U.S. Sens. Susan Collins and Angus King said Wednesday that they oppose another round of military base closures like the ones that shuttered Brunswick Naval Air Station in 2005 and Loring Air Force Base in Limestone in 1991.
There has not been what is known as a Base Realignment and Closure process since 2005 but Sens. John McCain, R-Arizona, and Jack Reed, D-Rhode Island, have introduced a measure that would restart the process by 2021.
Collins said in written statements Wednesday that another round of base closures “does not make sense” from either a national defense or fiscal standpoint and King said paring military infrastructure “is not in our national security interests.”
“Previous BRAC rounds have had a disproportionate effect on Maine,” said Collins. “The closure of Brunswick Naval Air Station in the 2005 BRAC round left the military with no active-duty airfield in New England and failed to deliver the promised taxpayer savings. Numerous Navy officials have told me they regretted losing the base.”
King said closures also impact workers and and their families.
“We must remain committed to protecting them as they work to protect us,” said King.
Much of the base in Brunswick was turned over to private entities, which have brought in numerous businesses and located a community college there but much of the property remains undeveloped. The twin 8,000-foot runways at the facility are used less often than during the decades the Navy used them for reconnaissance and transport aircraft, though the facility still hosts military and civilian aviation shows, including one in August.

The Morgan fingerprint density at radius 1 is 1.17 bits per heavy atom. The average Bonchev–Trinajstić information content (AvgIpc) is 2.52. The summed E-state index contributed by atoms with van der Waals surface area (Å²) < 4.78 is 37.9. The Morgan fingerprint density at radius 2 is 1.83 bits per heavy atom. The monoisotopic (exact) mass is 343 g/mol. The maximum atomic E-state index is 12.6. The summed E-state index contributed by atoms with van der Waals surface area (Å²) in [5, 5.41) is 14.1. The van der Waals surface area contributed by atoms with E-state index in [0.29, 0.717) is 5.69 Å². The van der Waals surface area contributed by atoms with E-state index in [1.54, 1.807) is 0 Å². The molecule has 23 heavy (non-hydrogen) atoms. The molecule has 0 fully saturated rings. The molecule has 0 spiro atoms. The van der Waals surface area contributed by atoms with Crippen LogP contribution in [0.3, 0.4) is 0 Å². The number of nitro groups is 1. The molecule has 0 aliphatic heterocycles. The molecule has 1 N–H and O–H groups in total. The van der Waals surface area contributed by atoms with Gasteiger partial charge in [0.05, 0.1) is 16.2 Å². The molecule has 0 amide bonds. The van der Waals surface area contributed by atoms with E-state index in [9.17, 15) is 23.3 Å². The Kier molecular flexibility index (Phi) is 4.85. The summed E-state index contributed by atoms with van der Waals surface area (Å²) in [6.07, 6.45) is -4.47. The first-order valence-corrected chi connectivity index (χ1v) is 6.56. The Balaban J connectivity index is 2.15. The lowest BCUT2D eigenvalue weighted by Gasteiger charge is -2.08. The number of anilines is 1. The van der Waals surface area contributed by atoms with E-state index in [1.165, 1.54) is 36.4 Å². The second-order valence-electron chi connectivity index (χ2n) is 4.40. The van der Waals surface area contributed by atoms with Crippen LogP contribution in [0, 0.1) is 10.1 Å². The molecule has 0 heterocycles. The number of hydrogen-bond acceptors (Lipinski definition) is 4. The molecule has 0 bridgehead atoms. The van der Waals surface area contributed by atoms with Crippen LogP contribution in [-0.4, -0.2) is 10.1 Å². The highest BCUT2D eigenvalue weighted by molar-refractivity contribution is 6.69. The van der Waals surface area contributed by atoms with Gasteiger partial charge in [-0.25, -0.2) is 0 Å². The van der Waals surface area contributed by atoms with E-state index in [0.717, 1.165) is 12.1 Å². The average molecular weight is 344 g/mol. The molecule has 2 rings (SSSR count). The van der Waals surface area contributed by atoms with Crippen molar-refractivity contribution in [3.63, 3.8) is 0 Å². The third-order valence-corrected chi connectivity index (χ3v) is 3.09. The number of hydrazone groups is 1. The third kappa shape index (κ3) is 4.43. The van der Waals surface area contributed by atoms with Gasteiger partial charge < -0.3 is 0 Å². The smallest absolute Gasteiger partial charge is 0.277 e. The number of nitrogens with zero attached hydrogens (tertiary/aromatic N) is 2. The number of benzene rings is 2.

Loring has had a similar history since it was closed and today is the site of a military installation known as the Defense Finance and Accounting Services. That and Portsmouth Naval Shipyard in Kittery are Maine’s major remaining military installations.
There have been five rounds of base closures since the 1980s, all of which were proposed as ways to streamline military operations and eliminate spending redundancies.
The call for another round comes after President Donald Trump campaigned on promises to increase military spending. He called for a more than $600 billion budget for defense and national security issues — $54 billion more than is allowed by the 2011 Budget Control Act — but has faced criticism from some that it doesn’t go far enough. The latest defense spending bill has since ballooned to near $700 billion and is under debate in the Senate this week.
The 2018 National Defense Authorization Act will fund national defense and security programs in the fiscal year that begins Oct. 1. The base closure amendment is among several that are under consideration.